So writing a first draft is hard, but it’s not THE hard part. Nor is the revision process. Compared to a first draft, revision is easy. It’s taking what’s already there and making something out of it. First drafts are taking a chunk of marble and chipping it away into something recognizable. Revision is taking that chunk and polishing it, sanding it, and doing the detail work. It’s still work, but it’s not as exhausting or terrifying as the chipping away part, where at any moment you’re afraid you’re going to break it in the wrong place or crack what you’ve been chiseling for hours, days, weeks, and ruining the whole thing. It’s also,  in my experience anyway, less susceptible to being abandoned than that chunk of marble. Once you’ve gone this far it’s almost an insult NOT to go in and do the polishing work. Leaving it uncleaned is unthinkable. It’s a compulsion. It MUST be done.

The hard part of writing is the last part. Getting someone to read it.

There are thousands of books published every year. Millions of existing books fill the libraries and bookstores. Every single one of them is competition. How do I (and by “I”, I’m referring to all hypothetical writers in the world) convince you (and by “you,” I mean the person reading this with an Amazon tab open a page away) to read MY book?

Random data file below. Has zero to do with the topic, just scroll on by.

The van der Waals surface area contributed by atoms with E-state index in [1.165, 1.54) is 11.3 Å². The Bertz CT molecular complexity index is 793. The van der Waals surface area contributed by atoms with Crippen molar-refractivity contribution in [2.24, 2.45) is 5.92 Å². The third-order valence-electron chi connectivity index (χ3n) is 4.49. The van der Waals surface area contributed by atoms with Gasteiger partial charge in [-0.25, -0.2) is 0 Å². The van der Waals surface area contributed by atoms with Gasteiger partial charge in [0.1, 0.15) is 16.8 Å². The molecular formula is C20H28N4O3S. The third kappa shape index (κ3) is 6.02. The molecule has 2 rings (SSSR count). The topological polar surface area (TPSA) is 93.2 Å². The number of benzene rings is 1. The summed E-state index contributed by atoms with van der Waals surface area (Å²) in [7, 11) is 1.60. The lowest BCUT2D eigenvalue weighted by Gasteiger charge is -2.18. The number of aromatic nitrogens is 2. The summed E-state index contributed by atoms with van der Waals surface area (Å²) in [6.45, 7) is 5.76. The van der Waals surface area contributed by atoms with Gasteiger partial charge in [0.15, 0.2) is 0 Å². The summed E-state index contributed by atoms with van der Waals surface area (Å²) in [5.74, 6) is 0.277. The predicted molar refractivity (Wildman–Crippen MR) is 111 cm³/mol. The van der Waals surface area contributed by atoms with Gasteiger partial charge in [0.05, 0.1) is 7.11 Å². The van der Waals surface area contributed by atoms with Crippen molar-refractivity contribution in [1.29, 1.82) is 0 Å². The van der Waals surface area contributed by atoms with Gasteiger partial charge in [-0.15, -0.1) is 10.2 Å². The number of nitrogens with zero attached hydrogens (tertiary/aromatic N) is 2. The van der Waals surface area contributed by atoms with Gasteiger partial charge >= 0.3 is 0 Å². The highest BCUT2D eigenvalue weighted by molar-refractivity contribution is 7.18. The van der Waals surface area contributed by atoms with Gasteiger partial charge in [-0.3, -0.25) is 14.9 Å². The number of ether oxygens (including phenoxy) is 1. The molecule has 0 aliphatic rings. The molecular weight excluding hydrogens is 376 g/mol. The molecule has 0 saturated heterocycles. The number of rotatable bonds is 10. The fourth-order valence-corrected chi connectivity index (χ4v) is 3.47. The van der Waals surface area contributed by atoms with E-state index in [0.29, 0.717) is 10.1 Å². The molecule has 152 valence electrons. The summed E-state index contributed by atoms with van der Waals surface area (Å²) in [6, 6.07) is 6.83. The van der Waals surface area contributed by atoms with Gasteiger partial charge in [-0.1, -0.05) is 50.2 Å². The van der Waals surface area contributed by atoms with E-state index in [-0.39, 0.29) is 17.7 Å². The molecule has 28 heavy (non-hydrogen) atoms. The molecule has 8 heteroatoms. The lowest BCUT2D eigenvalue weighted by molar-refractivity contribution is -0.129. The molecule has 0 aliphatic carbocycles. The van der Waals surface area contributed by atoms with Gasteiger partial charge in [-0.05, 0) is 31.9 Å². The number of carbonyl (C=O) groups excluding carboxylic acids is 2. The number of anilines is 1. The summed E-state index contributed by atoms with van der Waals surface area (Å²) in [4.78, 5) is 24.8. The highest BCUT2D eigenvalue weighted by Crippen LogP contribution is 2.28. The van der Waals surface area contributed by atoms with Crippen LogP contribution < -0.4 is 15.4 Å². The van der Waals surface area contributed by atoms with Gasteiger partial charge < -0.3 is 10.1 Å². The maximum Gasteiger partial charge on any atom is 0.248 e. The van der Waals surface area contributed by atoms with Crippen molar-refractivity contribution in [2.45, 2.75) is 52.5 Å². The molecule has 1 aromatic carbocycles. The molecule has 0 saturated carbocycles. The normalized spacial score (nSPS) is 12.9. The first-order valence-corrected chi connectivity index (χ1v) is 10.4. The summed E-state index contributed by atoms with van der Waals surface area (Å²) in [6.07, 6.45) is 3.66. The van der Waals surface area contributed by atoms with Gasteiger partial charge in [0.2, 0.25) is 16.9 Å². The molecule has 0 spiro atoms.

Publishers are not necessarily the answer to this question. It’s true that they have greater resources than a self-publishing writer like myself, but it’s also true that they often decline to USE them. Except for celebrity writers or people who have already proven themselves capable of selling a million copies, publishers often simply slide the bulk of their authors into a pulsating mass of backlist, concentrating on that person on that reality show that was super popular last season and for some reason has decided they want to write a cookbook.